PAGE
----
A few comments on the points raised by the article:
"Linux is hard to love."
Let's face it, Unix is no picnic either, but look at MacOS X. Any argument that can be claimed in connection with barriers to Linux adoption were an order of magnitude worse a decade ago when Apple announced its next operating system was Unix it bought from NeXT. Apple doesn't even hide that its operating system is Unix: it's a selling point.
If Google's OS offers access to Linux and its common shells as readily as MacOS X offers access to BSD and its shells, Google will have both Linux converts and people who like having a huge existing application base of non-Google software that runs as-is. Like, say, OpenOffice. However, the genius of Chrome will not be that it is Linux any more than the genius of MacOS X was that it was Unix. The improvements of both operating systems will be enabling developers and users to do things easily and without the trouble often encuontered with some competing systems.
"We aren't ready to run everything on the Web."
And we're not expecting to with ChromeOS.
The existing Chrome browser allows offline work with intermittent updating. Having an OS that talks easily with Google's cloud but isn't dependent on it for its essential function will enable development of applications that satisfy users' need for stability and predictability while making things like backup and synchronization a snap. All you'll need, in all likelihood, is your GMail account. You can get your data anyplace you can reach Google, and in all likelihood your desktop and your applications as well. Turning any notebook you hold into an access point to all your data, rather than relying on one single notebook that can fail and create a choke point, might be valuable indeed.
Never experience lock-in again? Hallelujah!
"Microsoft is a formidable opponent."
Indeed. You can see how formidable Microsoft is in this space by noticing how swiftly (hee hee) the company can turn out
Let's face it, this argument was plausible a decade and a half ago, but the emperor's nakedness is at this late date not just yesterday's news, it's old news. Everybody knows Microsoft is a chump now, milking an installed base and the inertia of applications dependent on Microsoft's APIs. Microsoft will dutifully prolong its advantageous relationship with OEMs (who suffer serflike dependence, down to changing the back-ends of their web sites to mollify Redmond) and thereby prevent users from enjoying any choice in operating systems, which thereby draws ongoing third-party developer support. Microsoft will continue milking the cash cow for years. Microsoft isn't going to die, it's just going to stagnate, and it hasn't shown the kind of aptitude for success in new ventures that would make me think it poses a risk to a competitor whose air it cannot choke off at will.
"Google fails often."
This one is actually interesting. Google does have lots of projects that didn't really seem to change the world. (Microsoft Bob, anyone? MSN Music?) Google does have some projects that have changed the world, and unlike some companies I might mention, changed it for the better. Where is AltaVista, once the best and fastest search tool anyplace, and my first stop on the web? And think about Google Maps -- and the API that allows people to plot worldwide wherever underwater hockey is known (click for the map view if your connection speed causes the server to give you the text by default). Think about AdSense, and how a whole range of content vendors are now potentially free from ever having to market to advertisers ever again.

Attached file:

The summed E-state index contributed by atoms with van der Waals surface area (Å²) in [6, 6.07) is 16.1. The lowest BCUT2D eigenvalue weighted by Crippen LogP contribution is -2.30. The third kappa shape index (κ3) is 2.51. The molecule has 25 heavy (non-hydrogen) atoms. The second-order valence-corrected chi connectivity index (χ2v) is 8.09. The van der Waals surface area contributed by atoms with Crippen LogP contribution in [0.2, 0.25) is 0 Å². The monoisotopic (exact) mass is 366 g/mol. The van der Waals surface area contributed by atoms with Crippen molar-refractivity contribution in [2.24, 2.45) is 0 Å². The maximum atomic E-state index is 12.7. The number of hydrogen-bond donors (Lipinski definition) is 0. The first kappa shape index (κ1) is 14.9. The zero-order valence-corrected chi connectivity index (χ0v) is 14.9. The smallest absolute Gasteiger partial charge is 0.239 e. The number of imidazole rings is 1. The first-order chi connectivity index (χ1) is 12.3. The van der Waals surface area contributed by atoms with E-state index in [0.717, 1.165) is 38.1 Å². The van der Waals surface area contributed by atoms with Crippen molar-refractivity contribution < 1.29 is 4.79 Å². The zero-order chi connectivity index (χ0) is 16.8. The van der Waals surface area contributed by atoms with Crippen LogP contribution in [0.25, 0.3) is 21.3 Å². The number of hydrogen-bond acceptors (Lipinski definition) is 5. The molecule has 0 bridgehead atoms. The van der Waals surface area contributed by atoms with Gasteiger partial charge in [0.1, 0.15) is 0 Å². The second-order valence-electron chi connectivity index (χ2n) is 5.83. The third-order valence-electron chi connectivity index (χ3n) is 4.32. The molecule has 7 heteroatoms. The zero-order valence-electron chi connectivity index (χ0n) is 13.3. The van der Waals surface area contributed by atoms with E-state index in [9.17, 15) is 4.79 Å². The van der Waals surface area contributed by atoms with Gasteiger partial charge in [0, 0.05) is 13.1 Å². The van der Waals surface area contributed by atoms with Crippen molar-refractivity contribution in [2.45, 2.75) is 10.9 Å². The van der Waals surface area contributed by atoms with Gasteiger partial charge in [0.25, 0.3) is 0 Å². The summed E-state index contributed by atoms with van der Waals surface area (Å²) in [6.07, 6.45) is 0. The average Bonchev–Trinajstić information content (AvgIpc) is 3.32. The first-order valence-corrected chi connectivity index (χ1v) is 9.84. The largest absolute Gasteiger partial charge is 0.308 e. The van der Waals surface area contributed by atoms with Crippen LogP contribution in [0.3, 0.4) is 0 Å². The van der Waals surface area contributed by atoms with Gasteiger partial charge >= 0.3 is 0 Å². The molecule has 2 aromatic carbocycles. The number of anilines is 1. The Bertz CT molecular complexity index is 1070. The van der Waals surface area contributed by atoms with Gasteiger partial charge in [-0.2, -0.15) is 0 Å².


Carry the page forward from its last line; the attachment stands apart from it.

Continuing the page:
There's always the possibility that Google could release the equivalent of a Zune -- a niche product that functions, but doesn't really engage anyone in numbers meaningful to anyone's bottom line -- but the possibility also exists that Google will release something that is useful and attains by legitimate competition a market segment that will add value to Google's existing assets.
I'll not predict wild success off the bat -- the OS will first have to prove itself functional, for example, then gain acceptance in various market segments, each of which will require different strengths -- but to conclude Google's entry is doomed on the basis of the argument presented is the kind of trite dismissal that was once accepted any time someone confronted Microsoft in any market, but has become dated.
Microsoft can be defeated. Apple demonstrated this, entirely by accident I believe, when it launched its purchase-supporting version of iTunes. Remember when everybody knew that all music in the future was going to be released as WMA files and that Microsoft was going to collect a licensing fee for every track, and maybe even for play count? And yet, long after Microsoft had lined up supporting vendors and content providers, it was crushed by a Johnny-come-lately whom everybody knew didn't have a prayer entering an already-filled market. People are buying DRM-free again, and before that they were buying it with someone else's DRM (Apple's world's largest music store sold only Apple's DRM until the iTunes store went mostly DRM-free, and its top-selling music players -- over 70% of the market -- didn't do WMA at all). Let's face it: Microsoft has lost what it takes. The desktop APIs are less important than they were a decade ago, non-Win32 developers are much more plentiful (and credible as a business proposition) than they were then, Google Gears has been tested in practice for years for offline application support, and the OS market is open to whomever can build an adequately attractive mouse trap.
Long live the competition.